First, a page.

17 Years After Being Accused Of His Wife’s Murder, Actor Robert Blake Opened Up About The Crime

Image: Lee Celano/WireImage/Getty Images

When Bonnie Lee Bakley was murdered in cold blood in 2001, she hadn’t long been married to the Baretta star Robert Blake. So, soon after the fatal shooting, Blake was accused of killing his wife to end their so-called loveless marriage. But now the acquitted actor has finally spoken out about the saga.

Image: Republic Pictures/Courtesy of Getty Images

Blake entered the world Michael James Gubitosi to parents Elizabeth Cafone and Giacomo Gubitosi in Nutley, New Jersey, in September 1933. His mother and father were both performers, and soon Blake, too, would follow in their footsteps. Indeed, he first took to the stage in 1936 alongside his two siblings under the name “The Three Little Hillbillies.”

Image: John Springer Collection/CORBIS/Corbis via Getty Images

And in 1938 Blake moved with his family to Los Angeles where the youngster got his first taste of the movies. After starting out as an extra, Blake soon made it in Hollywood – most notably starring as one of The Little Rascals in MGM’s Our Gang short movies.

ADVERTISEMENT
Image: via IMDb

At this time, Blake was working under the name Mickey Gubitosi. However, in 1942 he started using the moniker Bobby Blake, which would eventually become Robert Blake. By the time In Our Gang ended in 1944, he had featured in 40 shorts, cementing his status as a child star.

Image: YouTube/ABC News

But out of the spotlight, Blake’s childhood was far from happy. At age 10 he started attending public school but was picked on and got into physical altercations with his fellow students. Furthermore, Blake allegedly had difficulties at home at the hands of his mother and alcoholic father.

ADVERTISEMENT
Image: Columbia Pictures/Courtesy of Getty Images

Yes, Blake was reportedly abused by both of his parents during his difficult childhood. And he would later claim that they used to punish him by making him eat his food off of the ground or by shutting him in a closet. The seemingly unhappy situation caused Blake to flee his family home at the age of 14. But this wouldn’t be the end to his woes.

ADVERTISEMENT
Image: via IMDb

Blake then joined the U.S. Army in 1950, remaining in service until he was 21. But after finishing his time in the military and finding himself unlikely to get a job, the former child star suffered from depression. During this dark time in his life, too, Blake became addicted to heroin and cocaine, selling drugs to get by.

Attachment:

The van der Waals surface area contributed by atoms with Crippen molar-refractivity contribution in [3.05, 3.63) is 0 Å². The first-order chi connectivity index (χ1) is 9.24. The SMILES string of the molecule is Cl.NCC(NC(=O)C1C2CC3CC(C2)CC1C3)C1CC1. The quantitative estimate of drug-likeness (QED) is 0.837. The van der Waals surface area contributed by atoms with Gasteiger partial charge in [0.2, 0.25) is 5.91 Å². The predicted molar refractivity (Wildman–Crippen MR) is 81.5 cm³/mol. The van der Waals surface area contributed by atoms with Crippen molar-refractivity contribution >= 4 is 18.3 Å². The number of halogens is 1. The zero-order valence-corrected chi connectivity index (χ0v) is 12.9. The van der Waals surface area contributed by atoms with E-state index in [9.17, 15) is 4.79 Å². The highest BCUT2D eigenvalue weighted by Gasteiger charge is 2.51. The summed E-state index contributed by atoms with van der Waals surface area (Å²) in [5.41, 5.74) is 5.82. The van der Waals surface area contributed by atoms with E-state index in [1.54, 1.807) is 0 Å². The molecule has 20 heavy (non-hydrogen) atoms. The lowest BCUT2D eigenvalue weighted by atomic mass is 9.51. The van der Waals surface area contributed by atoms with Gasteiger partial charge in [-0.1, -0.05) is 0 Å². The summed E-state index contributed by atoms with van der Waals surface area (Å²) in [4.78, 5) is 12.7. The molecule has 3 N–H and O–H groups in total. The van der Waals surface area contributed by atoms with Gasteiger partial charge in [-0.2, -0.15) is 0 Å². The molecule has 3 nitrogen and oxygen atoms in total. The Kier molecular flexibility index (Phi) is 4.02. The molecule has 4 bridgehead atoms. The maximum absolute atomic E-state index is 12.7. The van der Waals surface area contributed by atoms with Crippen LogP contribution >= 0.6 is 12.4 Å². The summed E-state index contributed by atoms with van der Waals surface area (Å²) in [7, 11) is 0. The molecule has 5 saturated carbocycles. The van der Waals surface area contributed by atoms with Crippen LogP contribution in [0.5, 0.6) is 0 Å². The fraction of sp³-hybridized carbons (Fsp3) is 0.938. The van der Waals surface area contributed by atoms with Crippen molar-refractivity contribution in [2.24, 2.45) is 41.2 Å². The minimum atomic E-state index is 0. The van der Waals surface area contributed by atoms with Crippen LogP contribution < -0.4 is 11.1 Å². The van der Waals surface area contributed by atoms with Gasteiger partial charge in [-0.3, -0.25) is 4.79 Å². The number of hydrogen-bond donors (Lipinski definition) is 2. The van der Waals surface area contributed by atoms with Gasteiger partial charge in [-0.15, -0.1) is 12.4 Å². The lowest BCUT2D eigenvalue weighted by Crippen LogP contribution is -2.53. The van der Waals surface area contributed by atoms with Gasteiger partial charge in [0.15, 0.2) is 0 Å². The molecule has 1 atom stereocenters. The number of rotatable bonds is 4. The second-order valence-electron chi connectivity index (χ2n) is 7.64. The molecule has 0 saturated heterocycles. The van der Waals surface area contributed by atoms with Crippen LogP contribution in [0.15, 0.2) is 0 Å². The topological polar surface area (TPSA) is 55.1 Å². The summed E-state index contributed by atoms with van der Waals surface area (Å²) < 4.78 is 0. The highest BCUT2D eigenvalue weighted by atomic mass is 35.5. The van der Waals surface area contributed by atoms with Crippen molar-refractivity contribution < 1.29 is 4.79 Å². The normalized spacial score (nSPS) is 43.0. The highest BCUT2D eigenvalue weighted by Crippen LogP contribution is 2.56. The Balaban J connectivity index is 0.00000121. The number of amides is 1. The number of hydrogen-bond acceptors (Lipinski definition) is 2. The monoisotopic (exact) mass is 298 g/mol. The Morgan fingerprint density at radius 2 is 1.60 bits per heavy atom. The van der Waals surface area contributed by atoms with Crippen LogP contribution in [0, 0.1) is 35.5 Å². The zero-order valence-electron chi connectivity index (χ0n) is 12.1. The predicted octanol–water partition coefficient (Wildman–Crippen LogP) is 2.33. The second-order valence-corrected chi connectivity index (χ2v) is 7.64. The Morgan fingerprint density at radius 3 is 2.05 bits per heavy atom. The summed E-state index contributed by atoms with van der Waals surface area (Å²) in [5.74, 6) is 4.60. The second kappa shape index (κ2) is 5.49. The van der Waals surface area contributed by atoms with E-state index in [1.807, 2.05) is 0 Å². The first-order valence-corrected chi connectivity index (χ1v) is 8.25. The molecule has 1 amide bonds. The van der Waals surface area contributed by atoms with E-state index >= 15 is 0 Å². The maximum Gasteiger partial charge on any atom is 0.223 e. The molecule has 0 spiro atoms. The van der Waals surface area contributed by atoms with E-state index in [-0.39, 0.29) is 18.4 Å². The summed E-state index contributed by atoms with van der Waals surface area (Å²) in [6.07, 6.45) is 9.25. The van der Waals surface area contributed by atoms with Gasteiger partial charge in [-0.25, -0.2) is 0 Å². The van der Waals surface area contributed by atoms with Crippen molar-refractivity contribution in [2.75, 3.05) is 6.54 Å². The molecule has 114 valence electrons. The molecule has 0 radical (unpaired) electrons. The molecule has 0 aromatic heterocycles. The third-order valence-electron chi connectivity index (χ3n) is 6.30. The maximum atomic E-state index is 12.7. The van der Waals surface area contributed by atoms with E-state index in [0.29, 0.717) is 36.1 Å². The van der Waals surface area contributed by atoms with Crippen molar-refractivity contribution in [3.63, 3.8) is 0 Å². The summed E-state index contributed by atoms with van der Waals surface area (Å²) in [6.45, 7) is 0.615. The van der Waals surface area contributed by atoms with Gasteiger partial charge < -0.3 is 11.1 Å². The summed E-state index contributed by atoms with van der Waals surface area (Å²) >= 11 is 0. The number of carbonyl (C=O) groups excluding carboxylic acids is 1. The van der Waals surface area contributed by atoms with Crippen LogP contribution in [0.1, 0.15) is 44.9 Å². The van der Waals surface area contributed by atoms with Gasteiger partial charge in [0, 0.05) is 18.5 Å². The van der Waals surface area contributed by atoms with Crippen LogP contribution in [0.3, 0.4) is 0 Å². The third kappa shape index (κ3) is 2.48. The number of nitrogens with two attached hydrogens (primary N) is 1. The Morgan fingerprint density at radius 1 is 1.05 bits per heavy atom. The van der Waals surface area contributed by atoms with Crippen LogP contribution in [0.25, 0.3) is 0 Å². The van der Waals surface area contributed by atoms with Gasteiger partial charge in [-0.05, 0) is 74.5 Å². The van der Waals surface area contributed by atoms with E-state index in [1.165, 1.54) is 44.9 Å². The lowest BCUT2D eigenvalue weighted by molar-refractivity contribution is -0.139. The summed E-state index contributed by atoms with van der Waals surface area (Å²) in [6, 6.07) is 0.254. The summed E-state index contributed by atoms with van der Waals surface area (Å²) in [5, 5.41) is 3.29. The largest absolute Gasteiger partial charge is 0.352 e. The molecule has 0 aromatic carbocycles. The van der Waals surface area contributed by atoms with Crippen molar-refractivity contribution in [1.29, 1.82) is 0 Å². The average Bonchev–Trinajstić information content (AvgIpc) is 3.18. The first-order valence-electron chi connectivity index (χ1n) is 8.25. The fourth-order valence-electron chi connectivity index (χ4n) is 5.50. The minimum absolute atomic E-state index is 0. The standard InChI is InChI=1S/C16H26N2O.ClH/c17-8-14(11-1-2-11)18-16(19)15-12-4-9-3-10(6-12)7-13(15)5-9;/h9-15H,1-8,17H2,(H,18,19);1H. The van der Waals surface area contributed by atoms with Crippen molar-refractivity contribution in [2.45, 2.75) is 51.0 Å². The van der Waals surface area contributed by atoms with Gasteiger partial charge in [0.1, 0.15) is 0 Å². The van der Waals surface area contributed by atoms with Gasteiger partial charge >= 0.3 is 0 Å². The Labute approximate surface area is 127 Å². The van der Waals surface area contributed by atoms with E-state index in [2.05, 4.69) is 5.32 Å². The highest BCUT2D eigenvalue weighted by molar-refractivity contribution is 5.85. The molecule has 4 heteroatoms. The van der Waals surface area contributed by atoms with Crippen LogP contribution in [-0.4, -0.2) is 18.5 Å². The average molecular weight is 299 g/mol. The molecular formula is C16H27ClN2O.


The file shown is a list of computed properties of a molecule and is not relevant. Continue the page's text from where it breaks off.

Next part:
ADVERTISEMENT
Image: Silver Screen Collection/Getty Images

However, Blake’s savior came in the form of an acting class ran by the actor Jeff Corey. After signing up, he began to get his life back on track and eventually returned to the silver screen. And throughout his career, Blake took on a number of roles in both TV and film – eventually becoming a decorated actor.

ADVERTISEMENT
Image: Michael Ochs Archives/Getty Images

You see, Blake’s breakout role came in 1967 when he starred as criminal Perry Smith in the Oscar-nominated In Cold Blood.  For many, however, the actor is perhaps most famous for his portrayal of Tony Baretta in the cop TV show Baretta. And this would eventually win him an Emmy.

ADVERTISEMENT
Image: United Artists/Courtesy of Getty Images

That’s right, Baretta ran from 1975 until 1978, following the escapades of an undercover cop who had a series of disguises at his disposal. Some more memorable aspects of the series included Fred, Baretta’s cockatoo, and the character’s catchphrases. These included “Don’t do the crime if you can’t do the time,” “You can take that to the bank,” and “That’s the name of that tune.”

ADVERTISEMENT
Image: Ron Galella/Ron Galella Collection via Getty Images

After the show ended, though, Blake sadly never replicated the success that he found on Baretta. However, he regularly appeared on various television shows throughout the 1980s and 1990s. In 1993, for instance, Blake earned a third Emmy nomination for his performance in Judgment Day: The John List Story. In the TV movie, Blake starred as the eponymous killer. But less than a decade later, he would be facing murder charges himself.

ADVERTISEMENT
Image: YouTube/ABC News

So, let’s take a look at the events leading up to this point in time. Blake met his second wife, Bonnie Lee Bakley, in 1999. And prior to this, Bakley had already been married a total of nine times. It was also alleged that she had a history of taking advantage of rich and famous older men for cash. In fact, during the initial stages of her relationship with Blake, Bakley was supposedly also dating one of actor Marlon Brando’s sons: Christian Brando.

ADVERTISEMENT
Image: YouTube/ABC News

Unremarkably, while Bakley was seeing both Blake and Brando she suddenly fell pregnant. At first, she informed both of her lovers that they were the father. However, Bakley later insisted that the child was in fact Brando’s and so she subsequently named the baby “Christian Shannon Brando.”

ADVERTISEMENT
Image: YouTube/ABC News

However, Blake refused to take Bakley’s word for it when it came to the baby’s paternity. As a result, he asked his lover to provide a DNA test for the child. When Bakley agreed, it was later proved that Blake was indeed the father. So in November 2000 the couple married and renamed their infant Rosie.

ADVERTISEMENT
Image: Silver Screen Collections/Getty Images

Unbelievably, though, just six months into her marriage with Blake, Bakley would be dead. Yes, she was shot on May 4, 2001, as she sat in her husband’s car in the Studio City neighborhood of Los Angeles. In the brutal attack, she sustained a fatal bullet wound to the head and was later found by her spouse.

ADVERTISEMENT
Image: Frazer Harrison/Getty Images

Prior to the fatal shooting, Blake and Bakley had just eaten dinner at one of the actor’s most-loved restaurants: Vitello’s. And according to defense attorney Allison Shalinsky, the couple had been chatting and laughing during their meal. As such, there seemed to be nothing out of the ordinary about their date. So what happened next?

ADVERTISEMENT
Image: Silver Screen Collection/Getty Images

Following their meal, Blake and Bakley left the restaurant and returned to their car, which was parked nearby. As Bakley entered the vehicle, however, Blake supposedly remembered that he’d left something in the eatery: his handgun. So the actor went to retrieve the weapon that he allegedly carried for protection while leaving his wife alone in the car.